Latest figures reveal over 10,000 badgers were killed in this year’s controversial badger cull

Friday, 16 December, 2016
London, UK

The Government today released latest figures from this year’s controversial badger cull. A total of 10,866 badgers were killed by Government contractors in what leading scientists, animal welfare groups and members of the public deem a pointless exercise in the attempt to eradicate Bovine Tb. This number falls just within this year’s target of 9847 to 14,213.

The International Fund for Animal Welfare (IFAW) remains totally opposed to the needless killing and like many leading organisations were dismayed that despite overwhelming failure in previous years, this year the Government pressed ahead with their roll out plans, expanding the cull into an additional five counties alongside the previous culling areas of Dorset, Gloucestershire and Somerset.                                                                                                      

Philip Mansbridge, UK Director of IFAW, said: “Once again the lives of countless native badgers are reduced to just a headline number and this year it amounts to a staggering 10,886 badgers pointlessly slaughtered, falling just within the Government’s target for the year. The simple fact is though, that the Government targets are irrelevant; everyone knows that killing badgers can have no meaningful effect on the control of Bovine Tb (BTb) in the UK. Year on year, the Government remains determined to press ahead with this pointless cull regardless of the results or the wealth of scientific evidence that goes against this policy. As a nation we cannot sit by and let yet more of our native badgers be pointlessly killed.

“If the Government truly cared about farmers’ livelihoods they would stop making the badger a scapegoat for their previous failings in eradicating and managing Bovine Tb. It is a fact that if we killed every single badger in the UK we would still have BTb, so it’s time to refocus the huge amount of money and resource involved in this mass slaughter of badgers each year and concentrate on practical solutions for better testing regimes, enhanced bio-security measures and stricter cattle movement controls.”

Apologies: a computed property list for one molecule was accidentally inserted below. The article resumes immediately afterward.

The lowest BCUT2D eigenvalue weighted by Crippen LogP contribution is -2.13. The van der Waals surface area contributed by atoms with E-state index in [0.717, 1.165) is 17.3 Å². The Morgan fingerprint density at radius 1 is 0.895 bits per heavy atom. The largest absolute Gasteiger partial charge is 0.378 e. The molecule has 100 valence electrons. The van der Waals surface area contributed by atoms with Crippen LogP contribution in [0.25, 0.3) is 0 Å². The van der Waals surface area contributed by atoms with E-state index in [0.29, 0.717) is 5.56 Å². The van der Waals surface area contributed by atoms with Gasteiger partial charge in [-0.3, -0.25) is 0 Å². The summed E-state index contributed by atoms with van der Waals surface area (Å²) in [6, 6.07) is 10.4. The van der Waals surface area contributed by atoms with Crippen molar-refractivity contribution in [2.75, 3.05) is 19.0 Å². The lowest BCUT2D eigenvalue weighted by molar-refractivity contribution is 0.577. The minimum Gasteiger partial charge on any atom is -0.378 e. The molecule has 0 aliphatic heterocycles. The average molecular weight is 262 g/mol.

One of the key controversies of the badger cull methodology is that instead of reducing the prevalence of bovine TB, culling badgers could help to spread the disease further as elimination of badgers in one area simply results in others moving in to take over their territory, known as perturbation.

The continued authorisation of the free shooting method of killing, despite initial Government reports deeming this inhumane, is also of deep concern. The British Veterinary Association (BVA) have been vocal on this issue and condemned this approach. The figures released today report that a total of 14 badgers were wounded and lost and 34 shots were fired but missed. However, it is worth noting that these figures are self-reported and also vary dramatically from region to region, suggesting either a varying quality of shooters or a varying quality of reporting.

The Government policy on badger culling makes a mockery of due diligence and proper procedure, as it uses a procedure that has already clearly failed as justification to repeat activities which should be stopped. This proves this is not a science-led policy, but politically motivated and designed to secure support from powerful lobbies like the National Farmers Union (NFU) and rural voters.

IFAW believes that the solution to the bovine TB crisis does not lie in targeting wildlife, but in working with the farming community and focusing directly with cattle, which caused the epidemic.

IFAW has previously funded badger vaccination programmes in Gloucestershire, Somerset and Dorset. The badger cull goes against the views of the overwhelming majority of the UK public who wish to see British wildlife protected. A Guardian newspaper poll found more than 90% of people opposed to such action.

About IFAW

Founded in 1969, IFAW rescues and protects animals around the world. With projects in more than 40 countries, IFAW rescues individual animals, works to prevent cruelty to animals and advocates for the protection of wildlife and habitats. For more information, visit www.ifaw.org. Follow us on Facebook and Twitter

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